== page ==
You're establishing a schema for every concept in the business. So, if you're a retailer, for example, that could include orders and payments. You will have a set of schemas to describe the core entities in your business.
Anybody who needs data in your organization can then find that data, by searching it. You go into Confluent Cloud, you type in the search box: ‘I want information about customers'.
That will come up with a whole bunch of different schemas and you can find out which of the event streams hold these different schemas, you're able to look at the data, and then there's metadata around it as well telling you where it came from. Then the UI in Cloud maps out a graph of all these flows that go through the organization.
Stream Governance provides teams with a visual chart that they can use to map data pipelines backwards, which are built on this validated schema. If there's an issue, users can visually identify where the problem lies and alert others.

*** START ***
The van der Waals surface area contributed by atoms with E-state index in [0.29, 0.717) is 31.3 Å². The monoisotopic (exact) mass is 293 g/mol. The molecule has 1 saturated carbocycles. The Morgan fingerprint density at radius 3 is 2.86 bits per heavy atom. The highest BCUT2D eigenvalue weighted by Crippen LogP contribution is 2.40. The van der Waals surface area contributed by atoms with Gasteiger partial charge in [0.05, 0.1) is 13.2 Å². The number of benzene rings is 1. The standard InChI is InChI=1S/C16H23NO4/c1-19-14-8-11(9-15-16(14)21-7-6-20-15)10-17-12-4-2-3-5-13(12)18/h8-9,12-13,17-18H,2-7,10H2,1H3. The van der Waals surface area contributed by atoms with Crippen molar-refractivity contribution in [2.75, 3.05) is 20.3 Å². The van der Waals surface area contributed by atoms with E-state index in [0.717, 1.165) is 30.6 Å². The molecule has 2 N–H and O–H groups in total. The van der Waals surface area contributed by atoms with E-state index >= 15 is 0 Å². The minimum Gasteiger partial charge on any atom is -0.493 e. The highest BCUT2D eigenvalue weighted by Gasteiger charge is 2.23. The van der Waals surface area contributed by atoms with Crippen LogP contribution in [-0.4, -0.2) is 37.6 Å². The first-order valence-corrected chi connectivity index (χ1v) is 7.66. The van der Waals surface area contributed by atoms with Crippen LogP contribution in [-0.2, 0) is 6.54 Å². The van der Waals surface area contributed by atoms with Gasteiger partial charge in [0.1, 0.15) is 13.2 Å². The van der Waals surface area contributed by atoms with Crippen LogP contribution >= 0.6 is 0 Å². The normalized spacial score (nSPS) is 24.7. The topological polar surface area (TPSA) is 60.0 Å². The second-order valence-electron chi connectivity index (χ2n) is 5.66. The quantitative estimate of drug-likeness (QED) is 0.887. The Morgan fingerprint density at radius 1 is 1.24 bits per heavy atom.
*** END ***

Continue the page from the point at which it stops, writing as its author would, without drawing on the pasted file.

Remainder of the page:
Essentially, Stopford explained, Stream Governance goes some way to helping organizations understand their complex data ecosystems. He said:
In a complicated organization you have two fundamental problems. Data breaks all the time, so how do I have a stable system if the data is going to break? And secondly, if I want to do something new, how do I understand this complicated data ecosystem?
We have a variety of governance features, which work really well, because they both guard data that is going into this central nervous system, which is connecting all the different bits of the business together. But they also work on the other side, to allow you to work out where the data came from.
Nothing is ever perfect, so if you do get a bit of data that is bad, and your system breaks, or you get a report that's incorrect, you need to figure out where that data came from.